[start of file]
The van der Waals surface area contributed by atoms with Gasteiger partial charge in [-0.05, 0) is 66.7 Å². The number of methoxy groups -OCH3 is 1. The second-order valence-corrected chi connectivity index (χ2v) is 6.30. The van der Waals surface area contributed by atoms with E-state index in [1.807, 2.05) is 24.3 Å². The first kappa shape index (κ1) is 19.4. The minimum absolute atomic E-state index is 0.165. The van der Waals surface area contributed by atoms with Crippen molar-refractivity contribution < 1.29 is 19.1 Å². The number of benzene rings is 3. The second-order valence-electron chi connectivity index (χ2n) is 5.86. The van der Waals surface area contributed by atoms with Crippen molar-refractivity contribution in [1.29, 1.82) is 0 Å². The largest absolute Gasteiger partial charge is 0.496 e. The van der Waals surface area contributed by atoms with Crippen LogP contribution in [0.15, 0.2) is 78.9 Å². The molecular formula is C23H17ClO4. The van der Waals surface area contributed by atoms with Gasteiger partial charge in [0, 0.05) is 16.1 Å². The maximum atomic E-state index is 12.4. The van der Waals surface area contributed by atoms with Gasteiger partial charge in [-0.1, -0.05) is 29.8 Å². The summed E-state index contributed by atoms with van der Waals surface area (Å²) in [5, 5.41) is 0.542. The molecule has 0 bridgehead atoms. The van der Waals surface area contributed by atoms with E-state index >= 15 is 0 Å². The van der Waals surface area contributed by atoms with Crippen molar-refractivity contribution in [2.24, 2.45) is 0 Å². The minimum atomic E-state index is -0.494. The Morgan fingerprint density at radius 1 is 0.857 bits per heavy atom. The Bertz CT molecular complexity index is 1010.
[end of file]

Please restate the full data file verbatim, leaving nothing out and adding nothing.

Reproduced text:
The van der Waals surface area contributed by atoms with Gasteiger partial charge in [-0.05, 0) is 66.7 Å². The number of methoxy groups -OCH3 is 1. The second-order valence-corrected chi connectivity index (χ2v) is 6.30. The van der Waals surface area contributed by atoms with E-state index in [1.807, 2.05) is 24.3 Å². The first kappa shape index (κ1) is 19.4. The minimum absolute atomic E-state index is 0.165. The van der Waals surface area contributed by atoms with Crippen molar-refractivity contribution < 1.29 is 19.1 Å². The number of benzene rings is 3. The second-order valence-electron chi connectivity index (χ2n) is 5.86. The van der Waals surface area contributed by atoms with Crippen molar-refractivity contribution in [1.29, 1.82) is 0 Å². The largest absolute Gasteiger partial charge is 0.496 e. The van der Waals surface area contributed by atoms with Crippen LogP contribution in [0.15, 0.2) is 78.9 Å². The molecular formula is C23H17ClO4. The van der Waals surface area contributed by atoms with Gasteiger partial charge in [0, 0.05) is 16.1 Å². The maximum atomic E-state index is 12.4. The van der Waals surface area contributed by atoms with Gasteiger partial charge in [-0.1, -0.05) is 29.8 Å². The summed E-state index contributed by atoms with van der Waals surface area (Å²) in [5, 5.41) is 0.542. The molecule has 0 bridgehead atoms. The van der Waals surface area contributed by atoms with E-state index >= 15 is 0 Å². The van der Waals surface area contributed by atoms with Crippen molar-refractivity contribution in [2.24, 2.45) is 0 Å². The minimum atomic E-state index is -0.494. The Morgan fingerprint density at radius 1 is 0.857 bits per heavy atom. The Bertz CT molecular complexity index is 1010.